“The woman at the information booth said it should be fifty.”

“Fifty?  Okay,” he said with no argument.  he called one of the official-looking yellow taxis over and gave the non-English-speaking driver directions.  I paid him the 1500 roubles ($50 USD) and went off.  Immediately I felt wary of what I had just done, but at the same time was enthralled that I was “back in the game” of uncertainty, after predictable train travel through Western Europe.

How come we’re in the countryside?  Shouldn’t there be a major highway or something into the city? I thought.

I kept an eye on my driver for any questionable behavior, but it turned out that he was just trying to avoid traffic by taking a shortcut.  Soon we were on a highway into the city center and eventually to the Hotel Rossiya right outside Red Square and the Kremlin, where my friend Sam (the behind-the-scenes guy who helped set up my entry into Russia) had made us a reservation.

Sam was passed out in the room after a long, tiring two days of connecting flights and lost luggage since departure from San Francisco.

“How much did you pay for a taxi from the airport?” I asked him.

“Don’t tell me you paid—”

“The information booth said it should be fifty, so I paid fifty.”

“I got here for twenty three.”

Yes, capitalism was alive and well in Russia.


I HAD MET SAM IN FEBRUARY 2002, in a much cheaper taxi ride from an airport.  Both eager young travelers, we had touched down at the same time in Ushuaia, Argentina on the southern tip of South America and we split a cab for about a dollar each to the docks.  From there, we hopped on a ten-day expedition cruise around the Antarctic Peninsula, where we became good friends and future travel buddies.  In 2003 we met up in Australia and traveled together for about a week through Sydney, Melbourne and Uluru.  A year later we planned on meeting in 2004 at St. Basil’s Cathedral near Red Square (our first encounter on the northern hemisphere).  Luckily for me I decided to drop my bags off in the room first, only to find him not waiting at the famous Russian cathedral, but passed out in his bed.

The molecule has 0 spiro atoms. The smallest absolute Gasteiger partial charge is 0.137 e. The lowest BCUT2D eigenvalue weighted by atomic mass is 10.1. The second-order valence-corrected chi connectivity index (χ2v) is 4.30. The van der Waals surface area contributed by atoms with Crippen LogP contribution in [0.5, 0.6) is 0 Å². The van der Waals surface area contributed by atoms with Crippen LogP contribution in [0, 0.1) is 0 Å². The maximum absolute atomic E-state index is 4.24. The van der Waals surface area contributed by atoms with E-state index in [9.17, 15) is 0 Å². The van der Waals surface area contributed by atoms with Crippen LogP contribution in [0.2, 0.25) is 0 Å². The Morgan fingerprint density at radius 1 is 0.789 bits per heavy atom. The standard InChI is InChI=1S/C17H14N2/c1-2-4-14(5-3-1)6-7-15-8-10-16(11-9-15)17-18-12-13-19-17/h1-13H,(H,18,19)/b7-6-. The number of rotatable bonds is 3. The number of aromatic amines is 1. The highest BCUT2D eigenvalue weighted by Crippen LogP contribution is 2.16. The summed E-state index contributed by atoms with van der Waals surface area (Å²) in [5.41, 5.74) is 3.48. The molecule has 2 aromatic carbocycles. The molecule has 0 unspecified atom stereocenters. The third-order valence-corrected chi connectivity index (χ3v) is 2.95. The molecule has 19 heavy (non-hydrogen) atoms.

Splurging on a former Soviet, but swanky hotel with a prime location, we were staying at the Hotel Rossiya.  It was listed in the latest but still outdated Lonely Planet Trans-Siberian Railway guidebook in the budget places to stay section, but at $145 USD a room for two, I hated to see what a high-end place went for.  No matter, it was all about location, and our window looked out right to the Kremlin wall at St. Basil’s Cathedral itself.